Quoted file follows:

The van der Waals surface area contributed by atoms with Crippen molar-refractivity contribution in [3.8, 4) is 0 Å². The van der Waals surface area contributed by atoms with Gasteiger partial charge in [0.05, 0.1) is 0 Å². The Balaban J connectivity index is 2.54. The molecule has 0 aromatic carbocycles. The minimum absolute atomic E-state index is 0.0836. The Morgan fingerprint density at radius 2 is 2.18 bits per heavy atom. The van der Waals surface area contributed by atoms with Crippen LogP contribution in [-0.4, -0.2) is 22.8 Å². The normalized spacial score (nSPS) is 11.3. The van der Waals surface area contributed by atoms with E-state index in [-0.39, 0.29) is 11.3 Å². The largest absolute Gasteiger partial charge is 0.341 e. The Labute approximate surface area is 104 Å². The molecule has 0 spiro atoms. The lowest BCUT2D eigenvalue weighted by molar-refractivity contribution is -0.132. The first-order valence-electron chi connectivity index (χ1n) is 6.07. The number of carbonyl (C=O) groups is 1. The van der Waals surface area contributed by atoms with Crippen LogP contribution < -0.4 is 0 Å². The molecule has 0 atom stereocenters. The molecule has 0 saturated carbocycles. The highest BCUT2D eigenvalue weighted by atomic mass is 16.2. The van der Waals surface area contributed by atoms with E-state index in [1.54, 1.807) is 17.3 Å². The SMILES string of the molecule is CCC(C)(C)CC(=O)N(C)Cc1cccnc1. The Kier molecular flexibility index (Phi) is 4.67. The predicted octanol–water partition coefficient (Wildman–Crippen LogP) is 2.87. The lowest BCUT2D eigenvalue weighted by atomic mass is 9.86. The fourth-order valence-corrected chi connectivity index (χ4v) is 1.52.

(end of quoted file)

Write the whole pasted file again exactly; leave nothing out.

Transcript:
The van der Waals surface area contributed by atoms with Crippen molar-refractivity contribution in [3.8, 4) is 0 Å². The van der Waals surface area contributed by atoms with Gasteiger partial charge in [0.05, 0.1) is 0 Å². The Balaban J connectivity index is 2.54. The molecule has 0 aromatic carbocycles. The minimum absolute atomic E-state index is 0.0836. The Morgan fingerprint density at radius 2 is 2.18 bits per heavy atom. The van der Waals surface area contributed by atoms with Crippen LogP contribution in [-0.4, -0.2) is 22.8 Å². The normalized spacial score (nSPS) is 11.3. The van der Waals surface area contributed by atoms with E-state index in [-0.39, 0.29) is 11.3 Å². The largest absolute Gasteiger partial charge is 0.341 e. The Labute approximate surface area is 104 Å². The molecule has 0 spiro atoms. The lowest BCUT2D eigenvalue weighted by molar-refractivity contribution is -0.132. The first-order valence-electron chi connectivity index (χ1n) is 6.07. The number of carbonyl (C=O) groups is 1. The van der Waals surface area contributed by atoms with Crippen LogP contribution < -0.4 is 0 Å². The molecule has 0 atom stereocenters. The molecule has 0 saturated carbocycles. The highest BCUT2D eigenvalue weighted by atomic mass is 16.2. The van der Waals surface area contributed by atoms with E-state index in [1.54, 1.807) is 17.3 Å². The SMILES string of the molecule is CCC(C)(C)CC(=O)N(C)Cc1cccnc1. The Kier molecular flexibility index (Phi) is 4.67. The predicted octanol–water partition coefficient (Wildman–Crippen LogP) is 2.87. The lowest BCUT2D eigenvalue weighted by atomic mass is 9.86. The fourth-order valence-corrected chi connectivity index (χ4v) is 1.52.